Youth rage in railway tracktext_fields
The protest at the Rajendra Nagar terminal in Patna, the capital of Bihar, against the negligence and non-transparency of the Central Railway Recruitment Board (RRB) on Monday has escalated into a major agitation. As the country celebrated Republic Day, Bihar was literally on fire. Protesters 'captured' railway stations in Arra, Nalanda, Nawada and Gaya, disrupting train services for hours. The other day, there were incidents of violence by protesters at some point, including the burning of an unmanned train parked at Gaya station. On the other hand, various cities in Bihar also witnessed police running amok with guns and rods. Hundreds were reportedly arrested. In recent days, the strike also spread to Uttar Pradesh. There too, protesters and police clashed. Opposition parties in UP have seized on this as a new campaign theme for the forthcoming Assembly elections in the coming weeks. Leaders including Priyanka Gandhi have already come out in solidarity with the protesters.
This is how a small strike that started by less than 100 candidates evolved. The reason for this agitation is that the candidates who passed the examination conducted by the Recruitment Board for the Non-Technical Popular category were asked to appear for the examination again. The candidates claim that once it was declared as a 'single exam' in the 2019 notification, it is suspicious to conduct the second phase examination without any notice. They also allege that the board's move was to recruit by stealth those close to the higher ups. About 60 lakh candidates appeared for the examination which was held for 35,000 posts in Level Two to Six categories. The Recruitment Board conducted a preliminary screening and shortlisted candidates almost twice as many posts. The results of the 2020 exam were released last month. The board came up with the idea of an unheard of 'second phase examination' while awaiting further steps related to recruitment. It is only natural that this should provoke and frustrate millions of job seekers. That was reflected in various centres in UP and Bihar for six days. The Ministry of Railways, which was involved in the matter, has proposed to temporarily suspend the 'second examination'. The Ministry has appointed a special committee to study the issue and look into the complaints.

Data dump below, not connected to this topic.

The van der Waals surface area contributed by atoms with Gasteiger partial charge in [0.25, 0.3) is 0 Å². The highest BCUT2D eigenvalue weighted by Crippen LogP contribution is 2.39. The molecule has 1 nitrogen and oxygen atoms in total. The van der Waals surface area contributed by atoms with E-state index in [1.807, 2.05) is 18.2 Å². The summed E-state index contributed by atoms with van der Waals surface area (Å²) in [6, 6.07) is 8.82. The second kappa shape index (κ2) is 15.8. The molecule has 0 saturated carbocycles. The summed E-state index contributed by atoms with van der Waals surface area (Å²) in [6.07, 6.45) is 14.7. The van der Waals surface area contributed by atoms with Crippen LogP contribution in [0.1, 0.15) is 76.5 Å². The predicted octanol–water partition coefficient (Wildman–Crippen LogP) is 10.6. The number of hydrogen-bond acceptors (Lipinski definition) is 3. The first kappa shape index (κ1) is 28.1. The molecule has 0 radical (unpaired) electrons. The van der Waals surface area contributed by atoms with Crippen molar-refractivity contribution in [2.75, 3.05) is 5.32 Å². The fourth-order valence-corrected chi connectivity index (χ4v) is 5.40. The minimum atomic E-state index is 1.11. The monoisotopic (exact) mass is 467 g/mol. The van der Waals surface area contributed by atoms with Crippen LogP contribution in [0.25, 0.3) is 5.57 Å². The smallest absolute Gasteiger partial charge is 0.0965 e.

The strike was supposed to end when the demands of the protesters were accepted. But the opposite happened. The struggle is gaining momentum; more and more young people are flocking to each protest centre. Therefore, it is clear that this is not a mere strike against the corruption and partisan attitude of the Railway Recruitment Board. Note that it is the youth who are insecure in situation of unemployment who are flocking to the protest ranks. The slogans accompanied by the national anthem heard from there confirm this. It would be a wonder if such an agitation did not take place when the country was going through the biggest unemployment in the last 45 years. In 2017, the unemployment rate was 4.7 percent. It is now close to eight per cent. In one year alone, there has been an increase of one and a half per cent. Today, no one can deny that the Modi government's misguided economic 'reform' program has brought the country into this predicament. It is the experience of every Indian as to how the note ban and the GST rollout have broken the back of the common man. Various agencies have also testified that these reversal of economic policies has led to starvation and unparalleled unemployment in the country.
Of course, the epidemic and the lockdown have accelerated this crisis. The Centre claims that there was a slight economic growth when the Delta spread subsided. However, there was no proposal from the government to curb unemployment. It is a natural reflection of youth rage over all this that is in display on the railway tracks. Therefore, it is no coincidence that the strike broke out in Bihar, which has the highest unemployment rate in the country. Of particular note is the fact that UP, next in the unemployment list, is another centre of agitation. If this protest of the educated unemployed spreads to more places, it is likely to turn into another popular movement like the anti-CAA agitation or the peasant agitation. If that happens then it will not be easy for the government to rein in such a situation. This century has witnessed more than one instance of dictators kneeling before restless youth when they took to the streets due to the economic recession and unemployment.